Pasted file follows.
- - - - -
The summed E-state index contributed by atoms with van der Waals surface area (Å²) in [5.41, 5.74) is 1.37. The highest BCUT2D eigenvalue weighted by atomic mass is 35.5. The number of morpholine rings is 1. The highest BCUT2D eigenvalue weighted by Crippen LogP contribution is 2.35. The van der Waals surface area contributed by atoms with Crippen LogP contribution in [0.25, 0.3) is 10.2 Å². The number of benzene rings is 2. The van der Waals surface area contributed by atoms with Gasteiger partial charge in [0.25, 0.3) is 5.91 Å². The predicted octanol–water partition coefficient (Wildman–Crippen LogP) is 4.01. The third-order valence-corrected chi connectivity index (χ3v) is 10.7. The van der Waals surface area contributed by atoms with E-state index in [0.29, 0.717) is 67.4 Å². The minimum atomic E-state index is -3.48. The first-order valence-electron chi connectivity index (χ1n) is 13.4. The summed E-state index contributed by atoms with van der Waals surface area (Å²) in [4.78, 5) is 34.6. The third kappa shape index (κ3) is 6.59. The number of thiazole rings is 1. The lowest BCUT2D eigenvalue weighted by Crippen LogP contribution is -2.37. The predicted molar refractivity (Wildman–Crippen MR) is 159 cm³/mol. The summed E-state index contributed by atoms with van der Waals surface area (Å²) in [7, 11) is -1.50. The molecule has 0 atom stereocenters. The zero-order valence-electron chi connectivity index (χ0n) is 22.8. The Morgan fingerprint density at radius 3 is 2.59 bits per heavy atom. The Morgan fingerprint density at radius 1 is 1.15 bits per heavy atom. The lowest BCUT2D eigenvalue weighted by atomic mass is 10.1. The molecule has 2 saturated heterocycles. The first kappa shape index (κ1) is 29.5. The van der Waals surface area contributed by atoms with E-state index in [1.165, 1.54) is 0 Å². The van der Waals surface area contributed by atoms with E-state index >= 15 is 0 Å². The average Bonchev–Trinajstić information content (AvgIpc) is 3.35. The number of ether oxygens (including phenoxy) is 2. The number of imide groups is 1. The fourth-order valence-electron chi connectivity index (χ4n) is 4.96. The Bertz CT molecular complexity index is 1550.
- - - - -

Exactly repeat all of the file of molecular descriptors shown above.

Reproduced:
The summed E-state index contributed by atoms with van der Waals surface area (Å²) in [5.41, 5.74) is 1.37. The highest BCUT2D eigenvalue weighted by atomic mass is 35.5. The number of morpholine rings is 1. The highest BCUT2D eigenvalue weighted by Crippen LogP contribution is 2.35. The van der Waals surface area contributed by atoms with Crippen LogP contribution in [0.25, 0.3) is 10.2 Å². The number of benzene rings is 2. The van der Waals surface area contributed by atoms with Gasteiger partial charge in [0.25, 0.3) is 5.91 Å². The predicted octanol–water partition coefficient (Wildman–Crippen LogP) is 4.01. The third-order valence-corrected chi connectivity index (χ3v) is 10.7. The van der Waals surface area contributed by atoms with E-state index in [0.29, 0.717) is 67.4 Å². The minimum atomic E-state index is -3.48. The first-order valence-electron chi connectivity index (χ1n) is 13.4. The summed E-state index contributed by atoms with van der Waals surface area (Å²) in [4.78, 5) is 34.6. The third kappa shape index (κ3) is 6.59. The number of thiazole rings is 1. The lowest BCUT2D eigenvalue weighted by Crippen LogP contribution is -2.37. The predicted molar refractivity (Wildman–Crippen MR) is 159 cm³/mol. The summed E-state index contributed by atoms with van der Waals surface area (Å²) in [7, 11) is -1.50. The molecule has 0 atom stereocenters. The zero-order valence-electron chi connectivity index (χ0n) is 22.8. The Morgan fingerprint density at radius 3 is 2.59 bits per heavy atom. The Morgan fingerprint density at radius 1 is 1.15 bits per heavy atom. The lowest BCUT2D eigenvalue weighted by atomic mass is 10.1. The molecule has 2 saturated heterocycles. The first kappa shape index (κ1) is 29.5. The van der Waals surface area contributed by atoms with E-state index in [1.165, 1.54) is 0 Å². The van der Waals surface area contributed by atoms with E-state index >= 15 is 0 Å². The average Bonchev–Trinajstić information content (AvgIpc) is 3.35. The number of ether oxygens (including phenoxy) is 2. The number of imide groups is 1. The fourth-order valence-electron chi connectivity index (χ4n) is 4.96. The Bertz CT molecular complexity index is 1550.